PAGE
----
‘Joker’ and ‘Chernobyl’ composer Hildur Guðnadóttir to follow historic awards sweep with Rewire Festival performance

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Hildur Guðnadóttir accepts the award for Best Original Score – Motion Picture at the Golden Globe on Jan. 5. [NBC photo]

For her haunting work on “Joker,” Icelandic composer Hildur Guðnadóttir not only became the first woman to win best original score at the Oscars as the category is currently structured, but she also completed an awards season sweep that may well be unprecedented.

While Guðnadóttir is the first woman to win in the best original score category as we’ve known it for the past two decades, she is not the first woman to win an Academy Award for score: Marilyn Bergman shared a best original song score Oscar with her husband Alan Bergman and Michel Legrand for their work on “Yentl” in 1984. Female composers Rachel Portman and Anne Dudley won the best original musical or comedy score Oscars back to back in 1996 and 1997 for their scores on “Emma” and “The Full Monty,” respectively. But Guðnadóttir is the first to be honored for best original score since the category was restructured as such in 1999, according to EW.

“To the girls, to the women, to the mothers, to the daughters who hear the music bubbling within, please speak up. We need to hear your voices,” she said in her Oscars acceptance speech.

For her haunting “Joker” score, Guðnadóttir also won the BAFTA on Feb. 2, the Critics Choice award on Jan. 12, the inaugural Society of Composers & Lyricists award Jan. 7, and the Golden Globe on Jan. 5, according to Variety.

Born in Iceland and based in Berlin, she preceded her “Joker” wins with an Emmy Award victory for her work on the HBO miniseries “Chernobyl” on Sept. 15 and a Grammy win for the soundtrack of that score on Jan. 26.

“It’s been overwhelming at times, I’m not going to lie,” she said, per Variety.

Consider that in one five-month period, the composer, cellist and singer suddenly finds herself just a Tony Award away from EGOT status.

Guðnadóttir’s sweep may well be a singular accomplishment for a film and television composer, Variety reports. Michael Giacchino appears to come the closest, with an Oscar, Grammy, BAFTA and Critics Choice award for “Up” all in less than two months in early 2010. He also earned an Emmy for “Lost,” but that was six years earlier, not during the same season.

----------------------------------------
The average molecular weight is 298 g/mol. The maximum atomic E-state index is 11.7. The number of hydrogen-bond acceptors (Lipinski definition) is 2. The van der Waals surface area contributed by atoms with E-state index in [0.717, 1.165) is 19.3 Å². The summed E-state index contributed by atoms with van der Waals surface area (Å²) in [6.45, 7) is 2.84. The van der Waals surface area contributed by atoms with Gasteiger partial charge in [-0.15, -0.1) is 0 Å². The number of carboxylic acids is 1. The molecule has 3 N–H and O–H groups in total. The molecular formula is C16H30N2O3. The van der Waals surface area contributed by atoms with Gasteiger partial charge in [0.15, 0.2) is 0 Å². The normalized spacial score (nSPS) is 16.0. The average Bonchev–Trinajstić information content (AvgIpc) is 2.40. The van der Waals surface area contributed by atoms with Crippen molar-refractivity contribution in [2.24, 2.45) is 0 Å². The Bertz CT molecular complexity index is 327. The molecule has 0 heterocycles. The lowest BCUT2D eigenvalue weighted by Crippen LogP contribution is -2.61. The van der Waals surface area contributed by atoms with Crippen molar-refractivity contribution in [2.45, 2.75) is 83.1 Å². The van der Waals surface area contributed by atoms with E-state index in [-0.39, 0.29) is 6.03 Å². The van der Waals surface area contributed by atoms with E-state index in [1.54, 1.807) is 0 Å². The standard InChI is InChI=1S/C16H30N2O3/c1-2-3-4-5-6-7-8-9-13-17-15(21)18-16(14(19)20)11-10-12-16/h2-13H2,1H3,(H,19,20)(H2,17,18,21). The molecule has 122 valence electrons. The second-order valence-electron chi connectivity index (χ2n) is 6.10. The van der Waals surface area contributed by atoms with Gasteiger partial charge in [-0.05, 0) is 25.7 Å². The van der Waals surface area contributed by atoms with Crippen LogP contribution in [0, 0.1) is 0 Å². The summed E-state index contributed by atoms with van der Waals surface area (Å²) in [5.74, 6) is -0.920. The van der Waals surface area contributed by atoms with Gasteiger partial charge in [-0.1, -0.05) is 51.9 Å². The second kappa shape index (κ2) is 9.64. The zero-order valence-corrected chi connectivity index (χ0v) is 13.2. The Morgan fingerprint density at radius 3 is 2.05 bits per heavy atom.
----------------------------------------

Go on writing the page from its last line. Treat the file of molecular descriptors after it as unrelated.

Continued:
On the film side, she won over more veteran composers – all men – which at the Oscars included three who had already earned Academy Awards. John was on his 52nd nomination, for “Star Wars: Episode IX – The Rise of Skywalker.” Alexandre Desplat, nominated for “Little Women,” was already a two-time Oscar winner going into this year’s 92nd Academy Awards, as was “Marriage Story” composer Randy Newman. Among this year’s five nominees, only “1917” composer Thomas Newman has yet to win an Oscar, although he has been nominated 15 times, according to Variety.

“Thank you to the Academy for welcoming me so warmly,” she said in her acceptance speech. “My fellow nominees, masters of the craft, it’s been such an honor to get to know you all

Guðnadóttir, 37, is considering offers for future film and TV projects, Variety reports.

She will present an extended spatial performance of her Emmy-winning “Chernobyl” score April 3 with celebrated BBC nature recordist Chris Watson and composer Sam Slater, with lighting design by Theresa Baumgartner, at the Rewire Festival in The Hague, Netherlands.

According to Variety, she also is expected to participate in a series of live-to-picture concerts of her “Joker” music.
The live Joker event, featuring a full orchestra, will begin at London’s Eventim Apollo on April 30 before touring the UK until July. It will also expand to European and further international locations, with dates and venues to be announced, according to Deadline.

The London opening will be conducted by Jeff Atmajian – the conductor and orchestrator of the original soundtrack – with Dave Mahoney of concert outfit Senbla conducting the UK Tour dates, Deadline reports.

“I’m thrilled to get to see and hear Joker in the cinema with a live orchestra. When we recorded the music, the orchestra brought such depth and detailed attention to the performances that we were all literally holding our breaths during most of the recording sessions. It was a beautiful trip. I’m so happy to get to go there again and for an audience to experience that too,” Guðnadóttir said.


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